Yesterday, the Coca-Cola Company and its bottling partners announced that 100 percent of their new vending machines and coolers will be hydrofluorocarbon-free (HFC-free) by 2015.
The transition to HFC-free refrigeration will reduce the equipment’s direct greenhouse gas emissions by 99 percent.
Since 2000, the Coca-Cola Company has been working with Greenpeace to phase out the use of HFCs, which have been shown to be a major contributor of carbon-equivalent emissions. In fact, here’s a statistic that may surprise you: eliminating HFCs in the commercial refrigeration industry would be equivalent to eliminating the annual greenhouse gas emissions of Germany or Japan.
“Climate change is real and the time to act on solutions is now,” says Muhtar Kent, Chairman and CEO of The Coca-Cola Company. “Greenpeace has played a critical role in raising our awareness about the need for natural refrigeration. Our announcement today demonstrates a commitment to use our influence in the marketplace to drive innovation and help shape a low-carbon future.”
Global corporations are in a unique position to change the status quo with regard to sustainability. In this instance, Coca-Cola is committing to use its scale to aggregate demand and encourage supply as a means of accelerating the transition to HFC-free refrigeration equipment. I assume this will help accelerate a market shift in commercial refrigeration away from HFCs and towards natural refrigerants.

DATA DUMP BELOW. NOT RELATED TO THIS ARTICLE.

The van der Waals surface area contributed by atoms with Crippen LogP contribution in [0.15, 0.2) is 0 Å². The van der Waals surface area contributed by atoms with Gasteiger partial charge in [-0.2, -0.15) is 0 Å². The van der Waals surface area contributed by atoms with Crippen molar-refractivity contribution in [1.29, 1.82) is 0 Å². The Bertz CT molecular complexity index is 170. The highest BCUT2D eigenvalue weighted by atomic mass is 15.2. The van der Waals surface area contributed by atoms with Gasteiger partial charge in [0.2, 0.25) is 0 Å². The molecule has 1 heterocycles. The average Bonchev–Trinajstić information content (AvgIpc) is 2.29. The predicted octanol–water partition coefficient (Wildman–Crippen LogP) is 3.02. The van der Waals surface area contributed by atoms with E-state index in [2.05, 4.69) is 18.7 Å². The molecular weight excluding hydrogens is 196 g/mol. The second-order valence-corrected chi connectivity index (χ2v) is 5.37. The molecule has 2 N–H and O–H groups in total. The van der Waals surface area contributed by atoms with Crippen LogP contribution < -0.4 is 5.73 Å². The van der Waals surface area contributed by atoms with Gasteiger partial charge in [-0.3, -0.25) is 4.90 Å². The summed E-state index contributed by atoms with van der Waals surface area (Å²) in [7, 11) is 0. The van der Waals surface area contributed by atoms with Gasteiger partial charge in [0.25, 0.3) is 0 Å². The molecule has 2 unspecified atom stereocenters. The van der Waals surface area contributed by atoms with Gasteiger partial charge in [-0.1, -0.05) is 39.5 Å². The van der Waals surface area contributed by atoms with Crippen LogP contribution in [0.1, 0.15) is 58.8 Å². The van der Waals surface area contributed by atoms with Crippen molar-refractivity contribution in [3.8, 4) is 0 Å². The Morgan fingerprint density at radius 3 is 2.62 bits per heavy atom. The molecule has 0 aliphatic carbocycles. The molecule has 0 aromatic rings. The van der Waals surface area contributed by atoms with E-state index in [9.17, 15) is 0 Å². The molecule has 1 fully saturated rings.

Already, the Coca-Cola Company has invested more than $50 million in research and development to advance the use of climate-friendly cooling technologies. In 2010, the company and its bottling partners will purchase a minimum of 150,000 units of HFC-free equipment, effectively doubling the current rate of purchase, to enable alignment with an interim goal to purchase 50 percent of all new coolers and vending machines without HFCs by 2012.
As a direct result of Coca-Cola’s supply chain engagement, a major supplier has communicated its intention to build a dedicated CO 2 compressor production facility, helping to meet the growing demand for HFC-free refrigeration options throughout the industry.